The classic soft focus lens is the Rodenstock Imagon. It was a lens that had a relatively large amount of spherical aberration, which means that the center of the lens doesn't focus at the same plane as its outside edges. Used without its signature "sink strainer" diaphragm, it was soft to the point that it was unusable. The diaphragms had a relatively large hole in the center, which, by itself, produced a relatively sharp picture -- not tack-sharp by today's standards by any means, but much better than the lens used without the diaphragm.

Around that center hole were a series of smaller holes that allowed light to pass through the periphery of the lens. Light from the periphery would be out-of-focus relative to the light from the center, so there was an in-focus image with an out-of-focus image overlaying it. (The size of the smaller openings was controllable, so you could adjust the degree of softness.) The Canon 135/2.8 SF lens uses a different method to achieve a similar effect, but it's the spherical aberration (the fact that the lens can be simultaneously in and out of focus) that does the trick. That means that simply blurring the image won't work -- at the very least, it needs to be a combination of a sharp image and one that's been blurred somewhat. More than one blurred image with different amounts/types of blur can work better.

Beyond that, you need to keep in mind that shadows (no light) from the out-of-focus part of the image can't contribute anything to the image. In the end, a classic soft focus image will be characterized by an overall loss of detail in bright areas, and a sort of etherial "halo" that bleeds from the highlight areas into the shadows. You can approximate that with a blending mode that only lighten the underlying sharp image, and that has a blend range that ignores the darkest tones in the blurred image (and preferably one that can graduate this cut-off).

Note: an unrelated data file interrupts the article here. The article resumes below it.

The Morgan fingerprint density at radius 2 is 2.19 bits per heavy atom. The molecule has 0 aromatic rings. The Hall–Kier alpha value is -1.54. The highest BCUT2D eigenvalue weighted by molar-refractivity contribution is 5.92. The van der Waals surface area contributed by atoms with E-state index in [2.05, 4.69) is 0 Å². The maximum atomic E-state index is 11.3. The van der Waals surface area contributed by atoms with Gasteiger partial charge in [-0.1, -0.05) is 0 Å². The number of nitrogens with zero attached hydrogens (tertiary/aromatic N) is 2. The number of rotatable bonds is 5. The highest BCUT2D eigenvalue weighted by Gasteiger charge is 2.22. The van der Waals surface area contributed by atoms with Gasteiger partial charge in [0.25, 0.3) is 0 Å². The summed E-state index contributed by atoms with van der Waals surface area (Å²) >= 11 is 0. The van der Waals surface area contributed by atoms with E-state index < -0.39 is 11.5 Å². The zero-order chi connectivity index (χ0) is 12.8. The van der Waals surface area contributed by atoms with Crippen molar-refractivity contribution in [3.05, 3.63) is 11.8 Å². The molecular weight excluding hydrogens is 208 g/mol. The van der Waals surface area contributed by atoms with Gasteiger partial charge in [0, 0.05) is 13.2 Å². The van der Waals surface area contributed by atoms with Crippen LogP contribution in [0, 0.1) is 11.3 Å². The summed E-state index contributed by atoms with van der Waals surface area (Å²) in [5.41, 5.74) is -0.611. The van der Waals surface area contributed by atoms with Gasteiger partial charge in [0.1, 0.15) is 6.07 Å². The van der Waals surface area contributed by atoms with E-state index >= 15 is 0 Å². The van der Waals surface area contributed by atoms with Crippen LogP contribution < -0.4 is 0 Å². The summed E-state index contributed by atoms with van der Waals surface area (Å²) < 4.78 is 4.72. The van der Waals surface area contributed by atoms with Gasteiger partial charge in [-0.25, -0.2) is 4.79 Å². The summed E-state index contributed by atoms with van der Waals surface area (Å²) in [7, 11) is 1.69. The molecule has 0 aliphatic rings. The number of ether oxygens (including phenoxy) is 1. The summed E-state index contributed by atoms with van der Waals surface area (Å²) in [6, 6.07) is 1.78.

Most of the higher-end image editors I've used can do this (with a greater or lesser degree of difficulty). Frankly, it's a heck of a lot easier to use a plugin. I know that Topaz Labs has a couple of plugins that will do it, and I'm pretty sure that NIK Color Efex can do it as well. No doubt Alien Skin and others can supply a plugin for Photoshop that will do the trick, and there are a number of plugins for the GIMP that do classic soft focus effects (I haven't evaluated any of them, so I can't recommend one to you).

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The Lensbaby Soft Focus Optic takes an approach similar to the Rodenstock you describe. –  mattdm Jun 18 '11 at 3:50
    
@Stan Rogers - While your answer provides some nice history into the optics of soft focus, its only your last paragraph that actually answers my question and it just barely touches on it at that. –  rfusca Jun 18 '11 at 4:02
    
+1 - Topaz and Nik both have plugins to do it. –  John Cavan Jun 18 '11 at 4:04
3